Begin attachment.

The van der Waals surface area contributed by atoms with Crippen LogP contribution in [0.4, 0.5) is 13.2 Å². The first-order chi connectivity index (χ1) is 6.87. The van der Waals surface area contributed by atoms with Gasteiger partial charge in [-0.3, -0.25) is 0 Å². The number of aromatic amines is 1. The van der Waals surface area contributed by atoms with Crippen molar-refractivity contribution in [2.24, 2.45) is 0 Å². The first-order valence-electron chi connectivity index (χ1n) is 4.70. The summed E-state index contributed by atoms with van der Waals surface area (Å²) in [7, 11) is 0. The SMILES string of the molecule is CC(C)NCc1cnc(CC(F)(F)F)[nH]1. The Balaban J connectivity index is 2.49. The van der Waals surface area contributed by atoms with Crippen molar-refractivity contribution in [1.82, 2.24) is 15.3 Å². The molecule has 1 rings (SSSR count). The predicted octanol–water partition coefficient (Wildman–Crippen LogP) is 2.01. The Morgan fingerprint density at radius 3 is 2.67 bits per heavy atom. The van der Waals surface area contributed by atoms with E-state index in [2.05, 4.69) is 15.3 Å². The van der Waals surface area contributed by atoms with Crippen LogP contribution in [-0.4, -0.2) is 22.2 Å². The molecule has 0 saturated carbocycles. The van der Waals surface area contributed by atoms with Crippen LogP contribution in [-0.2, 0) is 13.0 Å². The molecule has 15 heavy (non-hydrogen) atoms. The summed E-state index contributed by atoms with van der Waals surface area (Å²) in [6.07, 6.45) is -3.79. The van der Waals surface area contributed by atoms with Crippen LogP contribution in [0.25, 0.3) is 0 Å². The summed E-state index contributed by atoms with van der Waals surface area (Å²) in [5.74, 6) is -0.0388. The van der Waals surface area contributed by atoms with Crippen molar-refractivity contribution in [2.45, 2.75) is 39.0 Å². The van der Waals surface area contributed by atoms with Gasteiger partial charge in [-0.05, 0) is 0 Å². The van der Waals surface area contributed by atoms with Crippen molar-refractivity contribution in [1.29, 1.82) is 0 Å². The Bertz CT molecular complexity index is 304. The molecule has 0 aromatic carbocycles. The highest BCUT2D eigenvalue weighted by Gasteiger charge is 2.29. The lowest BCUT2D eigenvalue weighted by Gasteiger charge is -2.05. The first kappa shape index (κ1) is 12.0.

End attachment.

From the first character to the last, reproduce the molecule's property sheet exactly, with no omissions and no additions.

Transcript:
The van der Waals surface area contributed by atoms with Crippen LogP contribution in [0.4, 0.5) is 13.2 Å². The first-order chi connectivity index (χ1) is 6.87. The van der Waals surface area contributed by atoms with Gasteiger partial charge in [-0.3, -0.25) is 0 Å². The number of aromatic amines is 1. The van der Waals surface area contributed by atoms with Crippen molar-refractivity contribution in [2.24, 2.45) is 0 Å². The first-order valence-electron chi connectivity index (χ1n) is 4.70. The summed E-state index contributed by atoms with van der Waals surface area (Å²) in [7, 11) is 0. The SMILES string of the molecule is CC(C)NCc1cnc(CC(F)(F)F)[nH]1. The Balaban J connectivity index is 2.49. The van der Waals surface area contributed by atoms with Crippen molar-refractivity contribution in [1.82, 2.24) is 15.3 Å². The molecule has 1 rings (SSSR count). The predicted octanol–water partition coefficient (Wildman–Crippen LogP) is 2.01. The Morgan fingerprint density at radius 3 is 2.67 bits per heavy atom. The van der Waals surface area contributed by atoms with E-state index in [2.05, 4.69) is 15.3 Å². The van der Waals surface area contributed by atoms with Crippen LogP contribution in [-0.4, -0.2) is 22.2 Å². The molecule has 0 saturated carbocycles. The van der Waals surface area contributed by atoms with Crippen LogP contribution in [-0.2, 0) is 13.0 Å². The molecule has 15 heavy (non-hydrogen) atoms. The summed E-state index contributed by atoms with van der Waals surface area (Å²) in [6.07, 6.45) is -3.79. The van der Waals surface area contributed by atoms with Crippen LogP contribution in [0.25, 0.3) is 0 Å². The summed E-state index contributed by atoms with van der Waals surface area (Å²) in [5.74, 6) is -0.0388. The van der Waals surface area contributed by atoms with Crippen molar-refractivity contribution in [2.45, 2.75) is 39.0 Å². The van der Waals surface area contributed by atoms with Gasteiger partial charge in [-0.05, 0) is 0 Å². The van der Waals surface area contributed by atoms with Crippen molar-refractivity contribution in [1.29, 1.82) is 0 Å². The Bertz CT molecular complexity index is 304. The molecule has 0 aromatic carbocycles. The highest BCUT2D eigenvalue weighted by Gasteiger charge is 2.29. The lowest BCUT2D eigenvalue weighted by Gasteiger charge is -2.05. The first kappa shape index (κ1) is 12.0.